NSW to appoint insurance monitor in ESL reforms
The NSW Government says it will appoint an insurance monitor to ensure companies don’t keep premiums at elevated levels once the Emergency Services Levy (ESL) is removed under proposed reforms.
Premier Chris Minns said yesterday that the Government will remove the ESL from insurance and apply it instead to property, with Treasurer Daniel Mookhey to lead a consultation with industry and stakeholders on the proposed model.
“There will be an insurance monitor established to ensure that those companies, those insurance companies, do not keep insurance high once the tax has been removed – and heavy penalties will apply to any that do,” Mr Minns said yesterday in delivering a speech in Sydney.
The reforms will be revenue neutral, but until the model has been finalised it’s not possible to provide an exact estimate of benefits for mortgage holders, he says. There will also be protections for pensioners who may not currently pay insurance on their property.
“We’ll learn the mistakes of the previous Government’s attempts at this reform and ensure that we are investigating all potential methods of measuring the value of a property not just the unimproved value of the land,” he said.
The NSW Berejiklian Government backflipped in June 2017 on plans to ditch the levy, just before new arrangements were due to take effect, after a backlash to the alternative proposals by some businesses and other property owners.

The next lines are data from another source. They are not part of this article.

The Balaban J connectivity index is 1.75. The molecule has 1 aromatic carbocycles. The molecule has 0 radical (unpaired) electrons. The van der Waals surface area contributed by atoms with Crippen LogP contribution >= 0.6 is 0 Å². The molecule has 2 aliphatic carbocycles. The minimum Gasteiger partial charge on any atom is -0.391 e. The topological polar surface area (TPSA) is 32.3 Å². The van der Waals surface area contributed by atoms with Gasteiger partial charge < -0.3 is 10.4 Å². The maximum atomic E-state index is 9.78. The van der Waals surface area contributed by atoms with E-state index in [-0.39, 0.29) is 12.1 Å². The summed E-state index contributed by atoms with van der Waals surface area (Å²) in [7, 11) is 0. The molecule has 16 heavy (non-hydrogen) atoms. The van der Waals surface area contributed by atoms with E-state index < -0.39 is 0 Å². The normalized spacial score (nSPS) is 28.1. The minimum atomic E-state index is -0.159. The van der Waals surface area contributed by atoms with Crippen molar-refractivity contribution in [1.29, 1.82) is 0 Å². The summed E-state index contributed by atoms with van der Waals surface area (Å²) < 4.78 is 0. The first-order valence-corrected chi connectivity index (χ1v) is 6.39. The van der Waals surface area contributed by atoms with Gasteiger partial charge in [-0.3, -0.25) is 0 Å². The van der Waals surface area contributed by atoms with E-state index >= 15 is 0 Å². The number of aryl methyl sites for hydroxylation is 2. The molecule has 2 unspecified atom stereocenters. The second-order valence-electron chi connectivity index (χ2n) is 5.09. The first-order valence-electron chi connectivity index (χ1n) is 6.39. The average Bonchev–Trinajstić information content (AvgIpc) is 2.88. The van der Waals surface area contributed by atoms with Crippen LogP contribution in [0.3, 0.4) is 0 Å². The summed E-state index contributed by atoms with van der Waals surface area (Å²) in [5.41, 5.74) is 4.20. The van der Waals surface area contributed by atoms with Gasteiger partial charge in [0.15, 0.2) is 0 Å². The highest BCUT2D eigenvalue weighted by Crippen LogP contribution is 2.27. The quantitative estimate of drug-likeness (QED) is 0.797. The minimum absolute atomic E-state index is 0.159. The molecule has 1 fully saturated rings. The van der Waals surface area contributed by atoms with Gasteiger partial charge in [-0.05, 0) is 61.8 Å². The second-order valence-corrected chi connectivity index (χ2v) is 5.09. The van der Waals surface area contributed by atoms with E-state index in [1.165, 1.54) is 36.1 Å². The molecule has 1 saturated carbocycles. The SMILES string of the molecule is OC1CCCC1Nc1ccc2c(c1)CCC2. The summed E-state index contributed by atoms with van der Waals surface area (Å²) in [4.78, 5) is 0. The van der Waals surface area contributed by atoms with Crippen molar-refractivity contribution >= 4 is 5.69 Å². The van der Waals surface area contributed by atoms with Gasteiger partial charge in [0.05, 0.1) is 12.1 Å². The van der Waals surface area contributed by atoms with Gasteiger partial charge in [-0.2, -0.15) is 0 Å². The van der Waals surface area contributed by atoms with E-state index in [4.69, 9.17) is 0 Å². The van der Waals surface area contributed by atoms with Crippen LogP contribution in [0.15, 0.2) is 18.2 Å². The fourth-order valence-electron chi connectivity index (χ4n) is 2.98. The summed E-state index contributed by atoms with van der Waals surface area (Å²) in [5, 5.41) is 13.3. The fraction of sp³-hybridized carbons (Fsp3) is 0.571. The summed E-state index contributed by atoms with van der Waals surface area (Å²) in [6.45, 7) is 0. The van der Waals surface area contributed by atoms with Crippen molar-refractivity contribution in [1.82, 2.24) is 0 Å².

The Financial Rights Legal Centre says reforming the ESL is unfinished business from the previous government that needs to be resolved to ensure fairer outcomes for consumers and improve insurance affordability.
“The prior reforms had an effective and well-respected price monitor team in place with Allan Fels and David Cousins at the helm,” Senior Policy and Advocacy Officer Drew MacRae says.
“We would expect either Allan and David be reinstated or a similarly independent and well-respected monitor be established with an appropriately broad remit.”
The Insurance Council of Australia, National Insurance Brokers Association, Business NSW and Strata Community Association are among groups that welcomed the ESL levy reform announcement yesterday.
NSW is the only mainland state that uses a levy on insurance to fund emergency services, and under the existing model policyholders contribute 73.7%, local councils 11.7% and the state government 14.6%.
The Actuaries Institute says it adds 10-25% to the cost of a household’s insurance premium and falls disproportionately on households who face the highest natural hazards risks and therefore higher premiums.
“Home insurance affordability and availability is an issue of national concern,” CEO Elayne Grace said.
“Underinsured and uninsured households have significantly less capacity to cope with adverse weather events and natural disasters, which reduces the resilience of communities. Abolishing ESL and replacing it with a fairer tax should help improve resilience.”
Local Government NSW says a decision to review the way the ESL is collected is long overdue, but it remains concerned that no mention has been made of decoupling the levy from council rates.
“I hope this was just an oversight and not an indication that council rates will continue to be cannibalised by the levy,” President Darriea Turley said.
The current process costs councils money to collect and the group says it’s not levied on all types of land, including vast landholdings that generate income for the government through state-owned corporations such as Forests NSW.
“Councils have been shouldering the burden of the increased cost of emergency services for too long,” Cr Turley said.
“This has made it incredibly difficult for councils to budget and provide the services ratepayers expect."